A versatile Finnish horse breed founded more than 110 years ago has surprising genetic links to the Przewalski’s horse, scientists have discovered.
If this finding is confirmed in further genetic sequencing, it may reveal a surprising twist in the domestication of the horse, Laura Kvist and her colleagues reported in the journal Genetics Selection Evolution.
The study team focused on the Finnhorse, a versatile breed divided into four sections: trotters, pony-sized horses, draught horses, and riding horses.
Since its studbook was founded in 1907, the breed has experienced strong selection, particularly for size and colour, with severe population bottlenecks dating back to the initial foundation population.
The breed has also been affected by changes in agricultural and forestry practices.
For their research, Kvist, together with Markku Niskanen, Kristiina Mannermaa, Saskia Wutke and Jouni Aspi, undertook genetic testing of mitochondrial DNA – the maternal line – from 743 Finnhorses to estimate the genetic diversity within the breed.
They found a high level of mitochondrial genetic variation within the breed, despite small population sizes. Nevertheless, inbreeding in Finnhorses was lower than in many other horse breeds.
The scientists identified 16 of the 18 haplogroups described in present-day horses. A haplogroup is a genetic population group that share a common ancestor.
The only ones missing were European haplogroup K and the Middle Eastern haplogroup O.
However, the results delivered one intriguing finding.
“Interestingly,” they reported, “one of these detected haplogroups was previously reported only in the Przewalski’s horse.
“The existence of the Przewalski haplogroup F in the Finnhorse, if verified by sequencing whole mitogenomes, may reveal surprising events in the domestication history of the horse.”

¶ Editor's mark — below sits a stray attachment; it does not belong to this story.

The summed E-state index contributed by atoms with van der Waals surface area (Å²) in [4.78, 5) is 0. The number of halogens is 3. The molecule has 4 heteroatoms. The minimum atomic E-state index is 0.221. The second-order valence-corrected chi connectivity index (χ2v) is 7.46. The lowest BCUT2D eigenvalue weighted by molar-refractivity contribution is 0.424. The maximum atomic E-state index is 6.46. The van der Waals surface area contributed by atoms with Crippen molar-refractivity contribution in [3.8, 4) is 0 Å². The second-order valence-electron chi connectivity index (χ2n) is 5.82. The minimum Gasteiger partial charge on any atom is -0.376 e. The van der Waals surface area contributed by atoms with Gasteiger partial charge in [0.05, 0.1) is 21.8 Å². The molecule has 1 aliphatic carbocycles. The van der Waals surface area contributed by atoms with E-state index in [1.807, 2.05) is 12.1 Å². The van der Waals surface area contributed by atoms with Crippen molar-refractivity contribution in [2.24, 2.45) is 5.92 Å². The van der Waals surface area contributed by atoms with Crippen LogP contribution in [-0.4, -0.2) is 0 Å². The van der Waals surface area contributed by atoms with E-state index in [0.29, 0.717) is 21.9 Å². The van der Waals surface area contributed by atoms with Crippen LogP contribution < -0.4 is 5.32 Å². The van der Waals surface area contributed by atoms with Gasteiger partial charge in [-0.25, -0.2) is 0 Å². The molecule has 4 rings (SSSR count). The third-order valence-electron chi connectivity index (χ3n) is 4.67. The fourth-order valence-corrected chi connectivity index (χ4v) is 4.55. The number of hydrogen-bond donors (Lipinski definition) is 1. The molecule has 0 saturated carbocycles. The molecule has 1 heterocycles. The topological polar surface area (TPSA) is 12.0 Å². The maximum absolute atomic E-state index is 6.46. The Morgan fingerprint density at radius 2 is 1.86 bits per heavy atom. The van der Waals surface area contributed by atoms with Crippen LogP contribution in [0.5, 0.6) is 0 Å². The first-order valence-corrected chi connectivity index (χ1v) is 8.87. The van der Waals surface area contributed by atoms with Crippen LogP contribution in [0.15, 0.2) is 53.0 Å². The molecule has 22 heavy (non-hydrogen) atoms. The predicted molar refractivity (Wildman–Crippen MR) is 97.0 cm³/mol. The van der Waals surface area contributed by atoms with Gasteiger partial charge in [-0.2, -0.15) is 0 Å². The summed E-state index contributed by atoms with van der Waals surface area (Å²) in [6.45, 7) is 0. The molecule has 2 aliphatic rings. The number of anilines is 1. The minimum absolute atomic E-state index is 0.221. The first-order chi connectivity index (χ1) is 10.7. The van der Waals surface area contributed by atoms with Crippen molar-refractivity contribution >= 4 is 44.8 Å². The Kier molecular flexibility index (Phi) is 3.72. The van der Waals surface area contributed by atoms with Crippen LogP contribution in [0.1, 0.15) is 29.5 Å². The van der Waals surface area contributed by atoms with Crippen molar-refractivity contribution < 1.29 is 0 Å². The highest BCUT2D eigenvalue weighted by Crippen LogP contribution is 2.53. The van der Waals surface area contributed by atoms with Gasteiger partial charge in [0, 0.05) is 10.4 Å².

This haplogroup was present in four of the Finnhorses analysed for the study, of which three were not included in any of the breeding sections and one was registered as a riding horse.
“To date, haplogroup F has not been found in any modern horse breed, which is unexpected since it was recently suggested that the Przewalski’s horse, the only extant wild horse species, is derived from the early domestic horses of the Botai culture.
“This result contradicted the findings of previous studies that have placed the Przewalski’s horse as a sister taxon of domestic horses, with some possible gene flow from the domestic horse to the Przewalski’s horse.
“This observation opens up new avenues for the study of the domestication of the horse,” they said.
It also supports previous suggestions of a close relationship between the Finnhorse and eastern primitive breeds.
The Finnhorse is closely related to the native Scandinavian, Estonian and Mongolian horses, and presumably to the Russian heavy Mezen horse and the native Lithuanian Žemaitukas horse.
In their study, the researchers also found that Finnhorses cluster with the native Estonian horse and with the native British and Irish breeds.
Kvist, Niskanen and Aspi are with the University of Oulu; Mannermaa is with the University of Helsinki; and Wutke is with the University of Eastern Finland.
Genetic variability and history of a native Finnish horse breed
Laura Kvist, Markku Niskanen, Kristiina Mannermaa, Saskia Wutke and Jouni Aspi
Genetics Selection Evolution 2019 51:35 https://doi.org/10.1186/s12711-019-0480-8